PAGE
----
Chase has teamed up with The Players' Tribune and Business Insider to present "Letter to My Younger Self," a series in which athletes reflect on their biggest lessons learned — from finance to relationships to careers. Readers will also discover how to apply specific financial learnings to their own lives.
It's natural to want to do everything we can for our loved ones—and that can often involve spending money. But no matter how good your intentions, there are always financial realities.
Research by the Pew Charitable Trusts shows the majority of American households have less than one month of income in readily accessible savings. This lack of emergency money means every purchase has to be considered for its potential long-term impact.
So whether you're a family on a budget or a young couple only responsible for yourselves, thinking through every financial decision is important. Here are five questions to ask before making your next big purchase:
1. How will it impact those around me?
When making a big purchase for a relative, or the whole family, it's worth involving them in the process. You all have different perspectives and share the same pool of money, so it's only fair that everyone's opinion is considered.
Ask why this item is important, and use the answers to develop a clear idea of who it will benefit, and why. If the family member is too young or old to help inform that decision, then do your best to understand what their point of view would be on the topic.
2. Is it a replacement, or something new?
If you're buying something new, ask yourself: Do I really need this? You've gone this long without it, so ask yourself why now is the right time for the purchase. Identifying the real motivation for buying something—whether that's social pressure, a personal pick-me-up, or something else—will help you make a smarter decision.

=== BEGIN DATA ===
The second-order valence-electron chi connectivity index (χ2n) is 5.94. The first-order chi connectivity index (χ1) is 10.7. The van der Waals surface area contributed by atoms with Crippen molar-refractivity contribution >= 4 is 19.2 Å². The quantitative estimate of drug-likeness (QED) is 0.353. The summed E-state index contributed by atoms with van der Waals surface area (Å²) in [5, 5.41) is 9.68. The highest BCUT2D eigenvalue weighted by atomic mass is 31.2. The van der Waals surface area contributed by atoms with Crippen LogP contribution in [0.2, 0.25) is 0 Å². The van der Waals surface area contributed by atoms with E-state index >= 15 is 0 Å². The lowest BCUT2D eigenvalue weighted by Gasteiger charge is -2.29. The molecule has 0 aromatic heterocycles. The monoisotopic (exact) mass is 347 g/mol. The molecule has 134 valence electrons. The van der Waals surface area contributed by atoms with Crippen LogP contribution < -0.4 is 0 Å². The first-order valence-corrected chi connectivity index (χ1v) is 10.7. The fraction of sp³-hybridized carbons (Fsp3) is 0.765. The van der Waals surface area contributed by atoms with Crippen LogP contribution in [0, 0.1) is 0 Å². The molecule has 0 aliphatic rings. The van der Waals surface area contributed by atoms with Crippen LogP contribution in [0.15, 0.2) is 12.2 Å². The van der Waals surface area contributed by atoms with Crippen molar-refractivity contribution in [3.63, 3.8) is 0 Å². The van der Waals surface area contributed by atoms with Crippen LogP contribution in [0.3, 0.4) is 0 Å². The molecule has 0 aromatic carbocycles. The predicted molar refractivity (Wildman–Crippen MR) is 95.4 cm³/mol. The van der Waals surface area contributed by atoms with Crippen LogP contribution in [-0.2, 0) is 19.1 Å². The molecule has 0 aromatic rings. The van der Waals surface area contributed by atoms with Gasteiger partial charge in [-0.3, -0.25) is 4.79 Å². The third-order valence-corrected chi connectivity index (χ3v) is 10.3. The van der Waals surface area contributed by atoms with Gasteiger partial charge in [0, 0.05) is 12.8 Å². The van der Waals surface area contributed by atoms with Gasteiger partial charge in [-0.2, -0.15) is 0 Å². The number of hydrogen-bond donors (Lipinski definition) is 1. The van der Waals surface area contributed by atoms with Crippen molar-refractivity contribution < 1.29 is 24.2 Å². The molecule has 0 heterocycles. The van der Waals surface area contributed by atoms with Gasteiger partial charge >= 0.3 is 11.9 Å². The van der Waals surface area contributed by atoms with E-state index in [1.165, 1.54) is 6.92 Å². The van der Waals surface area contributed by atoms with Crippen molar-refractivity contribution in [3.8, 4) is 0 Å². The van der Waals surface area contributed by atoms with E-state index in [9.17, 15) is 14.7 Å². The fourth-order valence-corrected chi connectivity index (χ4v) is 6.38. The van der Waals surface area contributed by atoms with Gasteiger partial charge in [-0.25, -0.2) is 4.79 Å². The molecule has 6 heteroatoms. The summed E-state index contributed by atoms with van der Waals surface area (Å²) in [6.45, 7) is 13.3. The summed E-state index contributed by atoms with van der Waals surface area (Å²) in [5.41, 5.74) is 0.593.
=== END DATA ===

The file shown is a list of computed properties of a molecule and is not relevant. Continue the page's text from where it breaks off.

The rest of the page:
If you're considering a replacement item, look at whether you really need it now. If the answer is yes, then consider spending more on a quality product that will last longer.
3. How much (time) is it worth?
It's far easier to spend money than earn it. Think about this the next time you're ready to click the “buy" button, or swipe your credit card. Ask yourself how many hours of pay the purchase will cost you. If the use of your time can be justified, then it's a sign of a worthwhile investment.
Also consider alternative uses for that money. If there are more beneficial ways you could be spending it, then you know what should be done.
4. What's happened with past purchases?
If you have a good track record of making big purchases, without regret or lasting credit card debt, then you have reason to be confident in your judgment. If not, think back to your last big purchase and learn from your mistake.
It's very easy to make the same mistake again—that's how they become bad habits. If you have feelings of guilt or uncertainty at the cash register, think it over for 24 hours.
5. Is this the best deal?
This is a question for you as much as for the salesperson you're dealing with. You should compare quotes and check other outlets for the best price.
Ask the salesperson if they can give you a better deal. It can help to shop around the end of the month or quarter when there are sales targets to be met and there may be more flexibility.
Asking these questions before making a big purchase will put you in a better position to give your family every opportunity without walking a financial tightrope.
For more tips and resources on mastering your finances, visit chase.com/financialfitness.
This post is sponsored by Chase.
SEE ALSO: More Letter to My Younger Self